They sounded ok, I'll say. I was just taken aback to see splicing in the speaking portion of the string. I was never very pro-splicing to begin with unless as a temporary repair, but splicing in the speaking portion (at least as a permanent fix, anyway) just seems wrong to me.
Posted By: Jerry Groot RPT

Re: How to Tell ... - 11/30/10 01:21 PM

I've spliced them wherever I could get them to work. Especially during a concert. If they break and no strings are available, it's better than no string in there at all.



Posted By: James Carney

Re: How to Tell ... - 11/30/10 04:00 PM

If it's a new or late model piano, I think string replacement is best. But for an older instrument with some degradation of bass string tone, splicing is really the way to go. I've been taught that splicing wrapped strings along the speaking portion is completely acceptable - even more desirable - than new string replacement. It looks ratty, though, so if the owner wants new strings (even if the splice sounds great) then that's what the owner gets.

Plain wire strings should not be spliced anywhere along the speaking length.

Posted By: bellspiano

Re: How to Tell ... - 11/30/10 11:00 PM

Yesterday I went out to a new customer on a referral from a local tuner; the complaint was "separated hammer on G5." Here's what I found:
1899 M&H full-sized upright
all new hammer heads
all new damper felts
all new key covers
all new strings
all new finish
new bass bridge.
The customer was reported to be "so happy that they could afford a rebuilt Mason and Hamlin." (I never saw the customer, and I don't think that the referring tuner ever sees them either.)

Here's what else I found:
brass hammer rail, loose hammer screws everywhere and two hammers frankly separated (I fixed those and tightened all screws);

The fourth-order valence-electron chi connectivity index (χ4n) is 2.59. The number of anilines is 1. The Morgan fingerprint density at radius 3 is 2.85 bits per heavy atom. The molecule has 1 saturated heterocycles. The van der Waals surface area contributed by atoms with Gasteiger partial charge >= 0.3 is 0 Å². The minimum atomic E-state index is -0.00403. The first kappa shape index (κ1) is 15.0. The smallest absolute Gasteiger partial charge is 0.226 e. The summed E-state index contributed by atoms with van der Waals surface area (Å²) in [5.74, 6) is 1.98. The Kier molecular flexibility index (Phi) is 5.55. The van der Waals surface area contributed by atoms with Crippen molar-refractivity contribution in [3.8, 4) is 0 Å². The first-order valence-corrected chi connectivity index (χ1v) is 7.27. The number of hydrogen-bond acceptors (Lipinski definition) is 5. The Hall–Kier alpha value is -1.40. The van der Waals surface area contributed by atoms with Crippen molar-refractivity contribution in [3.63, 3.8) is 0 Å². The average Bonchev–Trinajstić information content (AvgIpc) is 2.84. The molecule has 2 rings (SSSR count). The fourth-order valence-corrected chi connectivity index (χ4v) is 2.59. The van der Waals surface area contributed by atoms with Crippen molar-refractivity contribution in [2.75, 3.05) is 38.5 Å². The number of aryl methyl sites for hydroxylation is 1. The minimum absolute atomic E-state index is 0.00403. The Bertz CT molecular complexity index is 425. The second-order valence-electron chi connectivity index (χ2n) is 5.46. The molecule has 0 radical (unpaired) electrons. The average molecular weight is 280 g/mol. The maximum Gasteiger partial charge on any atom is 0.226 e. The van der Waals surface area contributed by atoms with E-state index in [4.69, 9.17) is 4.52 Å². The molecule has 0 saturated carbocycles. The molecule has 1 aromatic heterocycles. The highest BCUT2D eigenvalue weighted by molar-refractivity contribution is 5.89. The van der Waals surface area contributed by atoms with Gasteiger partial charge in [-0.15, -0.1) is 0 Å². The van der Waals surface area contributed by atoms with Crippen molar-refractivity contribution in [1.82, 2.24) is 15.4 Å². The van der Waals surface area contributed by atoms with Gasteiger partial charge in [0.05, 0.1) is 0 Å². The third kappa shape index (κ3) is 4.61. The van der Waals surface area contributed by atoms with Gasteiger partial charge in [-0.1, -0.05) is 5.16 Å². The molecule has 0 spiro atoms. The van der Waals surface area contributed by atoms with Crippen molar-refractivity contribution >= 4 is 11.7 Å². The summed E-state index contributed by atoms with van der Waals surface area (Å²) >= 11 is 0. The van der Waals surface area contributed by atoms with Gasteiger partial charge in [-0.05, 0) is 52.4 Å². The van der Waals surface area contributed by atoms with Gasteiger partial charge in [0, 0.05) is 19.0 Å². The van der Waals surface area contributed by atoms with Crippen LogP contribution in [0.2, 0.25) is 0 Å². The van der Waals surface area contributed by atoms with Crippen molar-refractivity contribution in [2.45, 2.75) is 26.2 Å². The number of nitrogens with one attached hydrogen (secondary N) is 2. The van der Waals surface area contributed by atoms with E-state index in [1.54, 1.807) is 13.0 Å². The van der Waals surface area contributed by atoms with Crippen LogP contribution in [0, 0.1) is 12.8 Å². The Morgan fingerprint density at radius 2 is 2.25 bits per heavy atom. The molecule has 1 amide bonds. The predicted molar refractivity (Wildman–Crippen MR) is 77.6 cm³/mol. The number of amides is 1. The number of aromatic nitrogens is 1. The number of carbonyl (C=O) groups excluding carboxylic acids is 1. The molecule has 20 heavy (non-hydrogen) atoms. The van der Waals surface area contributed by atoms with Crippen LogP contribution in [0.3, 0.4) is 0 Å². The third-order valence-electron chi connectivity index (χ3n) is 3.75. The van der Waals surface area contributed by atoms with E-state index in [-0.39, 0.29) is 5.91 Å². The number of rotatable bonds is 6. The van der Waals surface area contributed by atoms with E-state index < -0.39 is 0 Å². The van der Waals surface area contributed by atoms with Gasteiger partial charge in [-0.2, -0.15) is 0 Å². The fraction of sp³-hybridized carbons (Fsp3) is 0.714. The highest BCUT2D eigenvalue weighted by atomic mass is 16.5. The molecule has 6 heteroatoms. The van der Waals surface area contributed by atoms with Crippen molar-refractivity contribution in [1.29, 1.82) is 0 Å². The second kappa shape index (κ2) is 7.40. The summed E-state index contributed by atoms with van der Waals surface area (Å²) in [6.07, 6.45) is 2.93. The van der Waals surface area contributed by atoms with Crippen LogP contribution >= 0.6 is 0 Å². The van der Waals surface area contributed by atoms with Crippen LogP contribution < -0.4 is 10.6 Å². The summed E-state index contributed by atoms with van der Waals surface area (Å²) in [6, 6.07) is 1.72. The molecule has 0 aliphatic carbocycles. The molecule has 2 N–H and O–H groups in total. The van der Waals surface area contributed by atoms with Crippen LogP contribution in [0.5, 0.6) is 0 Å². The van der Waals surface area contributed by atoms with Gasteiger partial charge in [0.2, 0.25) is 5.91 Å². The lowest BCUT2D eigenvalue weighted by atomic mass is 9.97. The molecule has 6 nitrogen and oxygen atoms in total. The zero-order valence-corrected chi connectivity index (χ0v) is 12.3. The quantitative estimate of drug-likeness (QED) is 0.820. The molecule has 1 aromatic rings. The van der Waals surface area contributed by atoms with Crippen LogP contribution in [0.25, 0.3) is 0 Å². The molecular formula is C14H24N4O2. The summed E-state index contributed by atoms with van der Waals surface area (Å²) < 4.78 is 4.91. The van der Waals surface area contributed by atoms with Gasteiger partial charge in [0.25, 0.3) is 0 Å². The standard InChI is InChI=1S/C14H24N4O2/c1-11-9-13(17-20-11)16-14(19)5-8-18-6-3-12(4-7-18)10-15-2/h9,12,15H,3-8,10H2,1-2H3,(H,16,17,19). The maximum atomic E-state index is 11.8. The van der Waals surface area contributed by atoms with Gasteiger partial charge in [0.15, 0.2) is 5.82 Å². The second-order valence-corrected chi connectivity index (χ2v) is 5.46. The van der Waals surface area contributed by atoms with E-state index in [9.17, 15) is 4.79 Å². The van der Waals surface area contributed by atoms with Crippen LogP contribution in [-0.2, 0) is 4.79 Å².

cracks in tenor bridge making tuning unstable;
cracks in treble bridge making tuning unstable.

Who would put all that work into a brass-hammer-rail piano? Who would replace only one cracked bridge? Who would imply to the little family that this was worth any kind of money at all? The piano is giving up the ghost daily as the child practices her recital piece, using appropriate dynamic range (no banging on the keys -- she played her piece for me). The tuner tells me the family paid "thousands of dollars" about five years ago, I guess on the basis of the nameplate, and when she reports tuning instability, they say, "Just do your best."
It was a very disturbing visit.
Posted By: Del

Re: How to Tell ... - 11/30/10 11:01 PM

Originally Posted by Cy Shuster

  • Tuning pin heights that vary by 1/4" or more
  • Gold spray paint on the tuning pins and strings (if you're lucky, a true craftsman masks off the wound part of the strings)
  • New hammers, but didn't bother to replace back rail felt on a grand. This makes key leveling and even dip problematic! Please refelt the whole keyframe...

Back in the 1970s the first two of these could be found on certain very high-end new pianos (and there are probably still a few of them out there that have not yet been restrung). And to these you can add:
  • Tuning pins driven down so far that the string has to climb up over the edge of the hole in the plate.


ddf

Posted By: Dale Fox

Re: How to Tell ... - 12/01/10 05:31 AM

Originally Posted by BDB
I think of it as a temporary repair until new strings can be ordered.


On some pianos I would agree with you, BDB. On some pianos, the customer isn't interested in paying for a proper new wire nor is the piano worth the time and extra trips. Some of these pianos I really never want to see again so I lose no sleep over giving them an effective repair that sounds and works well, and with a little effort can look fairly neat, as well.

A newer piano, that's a different case entirely. In that case, it's a temporary repair.
Posted By: Dale Fox

Re: How to Tell ... - 12/01/10 05:41 AM

Originally Posted by Loren D
Originally Posted by Dale Fox
Originally Posted by Loren D
Strings that are spliced.....in the speaking portion! Yes, I came across a grand that had three of them.


Loren,
How did they sound? I've done that particular repair on multiple occasions on abused pianos from churches that only call when the strings break. Anyone else think this is necessarily a bad repair? A lot more stable than a new string without the wait.